Emerald is a mineral with a hardness of 8 out of 10 on the Mohs scale of mineral hardness [?]. These Hexagonally structured gems are made of silicate, their full chemical compound being Be3Al2(SiO3)6.
Emerald is the most prized variety of the mineral Beryl. It sometimes fetches higher prices than diamond. It appears as pale green to bright green.
Though it is the green variety of beryl, not all gem-quality green beryls are called emeralds; yellow-green stones are called "heliodors;"soft blue-green or even pale green specimens are called "aquamarines."
The typical color of emerald is a beautiful, distinct hue known as "emerald green" and is due to traces of chromium, sometimes vanadium, in the crystal structure. Emeralds can be light or dark green, bright green or leaf-green. The color is very stable against light and heat, and only alters at 700-800 C.
All emeralds are brittle and combined with internal stresses, are sensitive to pressure; care must be taken in heating them. They are resistant to chemicals with the exception of fluoric acid.
The emerald color is virtually unmistakable, only equalled by some very rare specimens of jadeite jade which is less transparent and has different physical properties.
All emeralds contain inclusions, although in the best quality stones, these are very faint and not visible to the naked eye. The vitreous luster is not outstanding, and is strongest in medium-light stones with few inclusions.
Inclusions in emerald can be highly distinctive: a bubble of gas in a liquid, within spindle-shaped, or more rarely, truncated, prismatic cavities; birefringent, circular plates of mica; multifaceted pyrite crystals or calcite rhombohedra. But a microscope is almost always needed to recognize them. These are not classified as faults, but are evidence as to the genuineness of the stone as compared with synthetic and other imitations. Experts refer to these inclusions as "jardin."
The biggest and most beautiful emeralds come from the Chivor and Muzo mines of Colombia. Mined by the Incas, the Muzo deposit was abandoned, then rediscovered in the 17th century. The mine yields fine quality stones of a deep green color.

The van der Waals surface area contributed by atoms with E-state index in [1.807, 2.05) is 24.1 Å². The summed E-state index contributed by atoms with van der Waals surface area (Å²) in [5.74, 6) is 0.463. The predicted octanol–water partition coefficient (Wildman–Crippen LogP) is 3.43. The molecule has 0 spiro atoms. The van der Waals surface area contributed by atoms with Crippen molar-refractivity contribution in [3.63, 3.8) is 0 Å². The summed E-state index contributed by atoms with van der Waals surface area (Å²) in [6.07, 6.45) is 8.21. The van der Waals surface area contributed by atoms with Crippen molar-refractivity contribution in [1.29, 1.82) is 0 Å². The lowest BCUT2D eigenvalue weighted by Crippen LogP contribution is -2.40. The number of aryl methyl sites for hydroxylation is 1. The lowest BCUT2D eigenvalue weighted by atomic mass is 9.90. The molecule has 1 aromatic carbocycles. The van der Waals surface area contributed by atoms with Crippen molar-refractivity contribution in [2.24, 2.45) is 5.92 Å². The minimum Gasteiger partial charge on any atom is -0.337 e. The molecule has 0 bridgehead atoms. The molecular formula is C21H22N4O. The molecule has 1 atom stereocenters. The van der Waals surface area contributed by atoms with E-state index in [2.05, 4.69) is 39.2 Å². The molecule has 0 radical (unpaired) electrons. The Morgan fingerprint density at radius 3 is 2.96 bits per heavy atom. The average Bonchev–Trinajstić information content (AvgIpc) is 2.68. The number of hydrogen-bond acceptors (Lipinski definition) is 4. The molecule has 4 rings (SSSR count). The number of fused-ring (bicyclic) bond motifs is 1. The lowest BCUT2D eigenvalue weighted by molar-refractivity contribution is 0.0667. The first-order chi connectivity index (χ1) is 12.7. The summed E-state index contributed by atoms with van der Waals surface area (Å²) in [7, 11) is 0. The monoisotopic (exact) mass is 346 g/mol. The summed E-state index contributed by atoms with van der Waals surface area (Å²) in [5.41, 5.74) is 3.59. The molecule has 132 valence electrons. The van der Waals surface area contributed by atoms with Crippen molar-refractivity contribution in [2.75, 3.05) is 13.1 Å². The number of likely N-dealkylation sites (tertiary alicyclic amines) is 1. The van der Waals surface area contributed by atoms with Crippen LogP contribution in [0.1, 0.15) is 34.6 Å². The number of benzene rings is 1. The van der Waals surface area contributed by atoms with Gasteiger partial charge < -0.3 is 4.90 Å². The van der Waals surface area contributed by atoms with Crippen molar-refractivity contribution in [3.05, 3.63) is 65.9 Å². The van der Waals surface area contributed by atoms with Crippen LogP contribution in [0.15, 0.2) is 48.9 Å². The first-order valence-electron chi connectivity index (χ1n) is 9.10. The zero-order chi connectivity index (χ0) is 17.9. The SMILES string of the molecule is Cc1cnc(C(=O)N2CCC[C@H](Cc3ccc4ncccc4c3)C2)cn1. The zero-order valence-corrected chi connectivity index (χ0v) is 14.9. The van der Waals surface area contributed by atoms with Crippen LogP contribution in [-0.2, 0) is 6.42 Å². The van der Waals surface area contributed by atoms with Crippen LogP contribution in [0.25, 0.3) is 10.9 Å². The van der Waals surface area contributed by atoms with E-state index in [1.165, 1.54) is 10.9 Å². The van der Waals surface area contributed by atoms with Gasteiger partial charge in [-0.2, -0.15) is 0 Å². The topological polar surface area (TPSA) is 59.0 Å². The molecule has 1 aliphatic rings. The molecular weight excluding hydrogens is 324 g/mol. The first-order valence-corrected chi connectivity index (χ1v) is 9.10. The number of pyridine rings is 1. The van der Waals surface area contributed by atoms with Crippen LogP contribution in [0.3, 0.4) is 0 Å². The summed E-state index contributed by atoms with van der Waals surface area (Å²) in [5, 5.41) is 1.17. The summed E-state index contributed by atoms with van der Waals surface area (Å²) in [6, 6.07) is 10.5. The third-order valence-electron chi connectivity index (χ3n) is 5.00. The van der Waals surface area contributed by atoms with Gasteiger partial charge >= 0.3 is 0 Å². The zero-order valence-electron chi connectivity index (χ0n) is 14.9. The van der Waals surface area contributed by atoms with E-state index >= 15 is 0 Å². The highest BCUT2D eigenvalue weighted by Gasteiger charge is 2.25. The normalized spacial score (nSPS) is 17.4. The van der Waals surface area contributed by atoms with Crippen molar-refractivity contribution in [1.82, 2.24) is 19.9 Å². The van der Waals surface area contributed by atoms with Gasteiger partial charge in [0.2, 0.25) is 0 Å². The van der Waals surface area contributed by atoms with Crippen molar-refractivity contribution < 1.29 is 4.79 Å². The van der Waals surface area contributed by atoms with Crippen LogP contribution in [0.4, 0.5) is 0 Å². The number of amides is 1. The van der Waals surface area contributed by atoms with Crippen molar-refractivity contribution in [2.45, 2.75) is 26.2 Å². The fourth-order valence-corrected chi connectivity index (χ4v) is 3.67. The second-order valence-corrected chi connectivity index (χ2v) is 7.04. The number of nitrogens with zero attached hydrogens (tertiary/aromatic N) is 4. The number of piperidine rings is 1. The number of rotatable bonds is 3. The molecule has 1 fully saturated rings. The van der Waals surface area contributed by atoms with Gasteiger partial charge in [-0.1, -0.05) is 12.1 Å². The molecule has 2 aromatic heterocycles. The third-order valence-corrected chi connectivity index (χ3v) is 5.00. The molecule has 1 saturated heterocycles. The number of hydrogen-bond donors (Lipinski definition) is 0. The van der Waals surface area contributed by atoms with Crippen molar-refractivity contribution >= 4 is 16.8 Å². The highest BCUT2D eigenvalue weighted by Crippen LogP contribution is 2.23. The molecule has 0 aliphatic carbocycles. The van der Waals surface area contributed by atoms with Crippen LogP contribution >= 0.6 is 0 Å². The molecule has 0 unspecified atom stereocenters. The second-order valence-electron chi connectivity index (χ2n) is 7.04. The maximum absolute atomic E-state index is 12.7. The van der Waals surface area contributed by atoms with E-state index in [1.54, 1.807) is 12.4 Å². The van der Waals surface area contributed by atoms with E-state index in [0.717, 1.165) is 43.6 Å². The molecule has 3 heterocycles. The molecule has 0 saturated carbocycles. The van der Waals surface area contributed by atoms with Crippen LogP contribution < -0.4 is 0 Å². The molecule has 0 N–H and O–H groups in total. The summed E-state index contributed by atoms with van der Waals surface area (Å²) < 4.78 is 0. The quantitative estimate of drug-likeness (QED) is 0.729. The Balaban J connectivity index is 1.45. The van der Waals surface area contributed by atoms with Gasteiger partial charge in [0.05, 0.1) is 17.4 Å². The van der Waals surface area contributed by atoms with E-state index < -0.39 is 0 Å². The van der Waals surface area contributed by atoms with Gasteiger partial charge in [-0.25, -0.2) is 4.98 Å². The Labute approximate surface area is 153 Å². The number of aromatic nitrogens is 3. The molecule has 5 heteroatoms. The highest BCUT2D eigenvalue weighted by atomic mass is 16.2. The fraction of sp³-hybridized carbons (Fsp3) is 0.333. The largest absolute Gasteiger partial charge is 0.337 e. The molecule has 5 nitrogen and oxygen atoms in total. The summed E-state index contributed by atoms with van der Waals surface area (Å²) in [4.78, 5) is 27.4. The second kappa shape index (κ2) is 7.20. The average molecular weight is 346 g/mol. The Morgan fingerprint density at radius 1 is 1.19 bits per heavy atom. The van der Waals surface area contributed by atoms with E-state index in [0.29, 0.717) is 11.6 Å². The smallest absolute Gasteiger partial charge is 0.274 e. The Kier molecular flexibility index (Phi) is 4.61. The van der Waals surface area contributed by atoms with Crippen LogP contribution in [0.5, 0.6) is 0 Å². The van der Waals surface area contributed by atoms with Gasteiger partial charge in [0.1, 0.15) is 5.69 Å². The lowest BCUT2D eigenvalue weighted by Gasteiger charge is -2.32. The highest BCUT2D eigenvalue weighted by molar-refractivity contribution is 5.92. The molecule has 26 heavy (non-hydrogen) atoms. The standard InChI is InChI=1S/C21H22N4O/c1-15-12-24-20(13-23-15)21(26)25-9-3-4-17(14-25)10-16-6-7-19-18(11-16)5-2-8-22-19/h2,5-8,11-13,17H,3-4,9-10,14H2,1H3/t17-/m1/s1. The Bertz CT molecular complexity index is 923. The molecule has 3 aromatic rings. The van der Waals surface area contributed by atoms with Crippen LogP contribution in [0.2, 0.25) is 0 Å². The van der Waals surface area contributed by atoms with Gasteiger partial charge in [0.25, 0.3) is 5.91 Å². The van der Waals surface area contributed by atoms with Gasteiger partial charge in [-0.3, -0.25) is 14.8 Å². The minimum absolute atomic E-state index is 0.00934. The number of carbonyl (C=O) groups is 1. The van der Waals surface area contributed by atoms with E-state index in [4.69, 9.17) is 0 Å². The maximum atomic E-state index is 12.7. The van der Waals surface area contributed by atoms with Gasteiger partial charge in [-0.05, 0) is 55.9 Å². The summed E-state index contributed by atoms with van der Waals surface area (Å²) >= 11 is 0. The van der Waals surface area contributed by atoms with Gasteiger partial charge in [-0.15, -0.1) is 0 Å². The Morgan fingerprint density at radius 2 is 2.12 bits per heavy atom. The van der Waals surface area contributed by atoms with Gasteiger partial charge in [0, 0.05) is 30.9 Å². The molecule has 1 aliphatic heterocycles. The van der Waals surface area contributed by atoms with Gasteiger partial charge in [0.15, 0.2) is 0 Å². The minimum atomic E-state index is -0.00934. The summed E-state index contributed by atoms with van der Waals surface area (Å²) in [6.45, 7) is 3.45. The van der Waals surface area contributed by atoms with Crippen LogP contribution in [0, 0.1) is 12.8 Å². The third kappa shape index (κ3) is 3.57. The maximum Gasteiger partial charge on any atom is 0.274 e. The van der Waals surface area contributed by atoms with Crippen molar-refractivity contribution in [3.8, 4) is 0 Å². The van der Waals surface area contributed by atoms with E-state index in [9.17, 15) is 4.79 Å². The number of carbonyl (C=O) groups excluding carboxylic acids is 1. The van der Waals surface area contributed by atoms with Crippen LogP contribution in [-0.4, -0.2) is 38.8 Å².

Much smaller quantities of emeralds, mostly of medium-light color, come from Brazil, and small, very intensely colored stones are found in the Transvaal (South Africa).
Quantities of emeralds have been found in a series of small deposits in Zimbabwe, Zambia, and Tanzania. These sometimes have a bluish green tinge, often contain mica plates, and thin crystal needles. The most famous are the ones from Sandawana in Zimbabwe, which are valued for their color. Emeralds with similar characteristics also come from the mountains of India and Pakistan, as well as the Soviet republics, and Austria.
Stones of fine color, weighing more than 2 carats, are among the most highly valued gemstones. Less ideally colored varieties too dark or too pale are worth quite a lot less.
The most common shape for gems is the step or trap cut, also known as the emerald cut. Because emerald is so sensitive to knocks, the emerald cut was developed, the four corners being truncated by facets. They are occasionally given a mixed, oval cut, while antique stones are found with hexagonal, step cuts, cabochon cuts, or pear-shapes with a hole in them, often used as pendants. Turbid stones are only used for cabochons or as beads for necklaces.
There are many well-known large emeralds, as famous as diamonds and rubies. Some beautiful specimens of several carats are kept by the British Museum of Natural History (London, England), by the American Museum of Natural History (New York, USA), in the treasury of Russia and in the Persian crown jewels. In the Viennese treasury is a jug weighing 2205 carats, cut from a single emerald crystal.
Other stones are mistaken for emerald, such as demantoid, diopside, dioptase, grossular, hiddenite, peridot, green tourmaline, and uvarovite.
The name is of ancient origin. The Latin "smaragdus" (which derives from Persian) which means "green stone" appears to have referred to all green stones, as well asthe stone we call emerald, which is now considered as a distinct species.
Emeralds are formed by rising magma and metamorphism. Deposits are therefore found mainly in or near pegmatite veins. Mining is nearly exclusively from host rock, where the emerald has grown into small veins or in walls of cavities. The host rock is black, carbonaceous limestone. Accompanying minerals are albite, apatite, aragonite, barite, calcite, dolomite, fluorite, and pyrite.
Emerald was mined in Upper Egypt in about 2000 BC. Queen Cleopatra is supposed to have owned an emerald on which her portrait was engraved. The short-sighted emperor Nero may have used an emerald as a monocle, but historians now think that it was probably made of the pale blue variety aquamarine.
The Romans are known to have imitated emerald with skilfully worked green glass. Glass was also used in later centuries, extraneous particles sometimes being incorporated to simulate inclusions.
Doublets have also been used as imitations, with a lower portion of green glass and a top portion of garnet, or triplets, with a layer of colored cement sandwiched between two layers of colorless beryl, synthetic spinel, or quartz.
The first emerald synthesis was made in 1848 by a Frenchman. Since the turn of the century various methods have been developed and, since the 1950s, commercial products of excellent quality have appeared on the market.
Synthetic emeralds are now widely produced. Generally of good color, they are mainly distinguished from the natural variety by their inclusions and other growth features. Synthetic emerald transmits short ultraviolet light more than natural emerald. There are also stones with synthetic emerald "plating" on colorless beryl, as well as glass imitations.